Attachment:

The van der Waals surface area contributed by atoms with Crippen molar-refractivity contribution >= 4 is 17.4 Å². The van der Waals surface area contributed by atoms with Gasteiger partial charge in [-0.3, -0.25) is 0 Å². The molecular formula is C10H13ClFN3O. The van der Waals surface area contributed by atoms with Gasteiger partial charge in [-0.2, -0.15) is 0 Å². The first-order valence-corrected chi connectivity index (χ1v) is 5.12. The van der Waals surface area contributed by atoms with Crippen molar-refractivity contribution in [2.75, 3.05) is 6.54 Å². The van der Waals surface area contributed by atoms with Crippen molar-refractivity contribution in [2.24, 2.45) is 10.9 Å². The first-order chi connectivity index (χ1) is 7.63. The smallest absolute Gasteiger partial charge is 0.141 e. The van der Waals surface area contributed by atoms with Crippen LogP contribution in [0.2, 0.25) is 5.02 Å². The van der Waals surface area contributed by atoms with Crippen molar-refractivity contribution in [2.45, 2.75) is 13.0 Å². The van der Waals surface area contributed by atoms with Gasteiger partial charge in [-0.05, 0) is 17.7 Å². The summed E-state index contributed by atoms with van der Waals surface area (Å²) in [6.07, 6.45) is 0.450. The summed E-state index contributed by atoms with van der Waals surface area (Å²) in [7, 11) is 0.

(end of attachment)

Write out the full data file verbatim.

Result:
The van der Waals surface area contributed by atoms with Crippen molar-refractivity contribution >= 4 is 17.4 Å². The van der Waals surface area contributed by atoms with Gasteiger partial charge in [-0.3, -0.25) is 0 Å². The molecular formula is C10H13ClFN3O. The van der Waals surface area contributed by atoms with Gasteiger partial charge in [-0.2, -0.15) is 0 Å². The first-order valence-corrected chi connectivity index (χ1v) is 5.12. The van der Waals surface area contributed by atoms with Crippen molar-refractivity contribution in [2.75, 3.05) is 6.54 Å². The van der Waals surface area contributed by atoms with Crippen molar-refractivity contribution in [2.24, 2.45) is 10.9 Å². The first-order chi connectivity index (χ1) is 7.63. The smallest absolute Gasteiger partial charge is 0.141 e. The van der Waals surface area contributed by atoms with Crippen LogP contribution in [0.2, 0.25) is 5.02 Å². The van der Waals surface area contributed by atoms with Crippen molar-refractivity contribution in [2.45, 2.75) is 13.0 Å². The van der Waals surface area contributed by atoms with Gasteiger partial charge in [-0.05, 0) is 17.7 Å². The summed E-state index contributed by atoms with van der Waals surface area (Å²) in [6.07, 6.45) is 0.450. The summed E-state index contributed by atoms with van der Waals surface area (Å²) in [7, 11) is 0.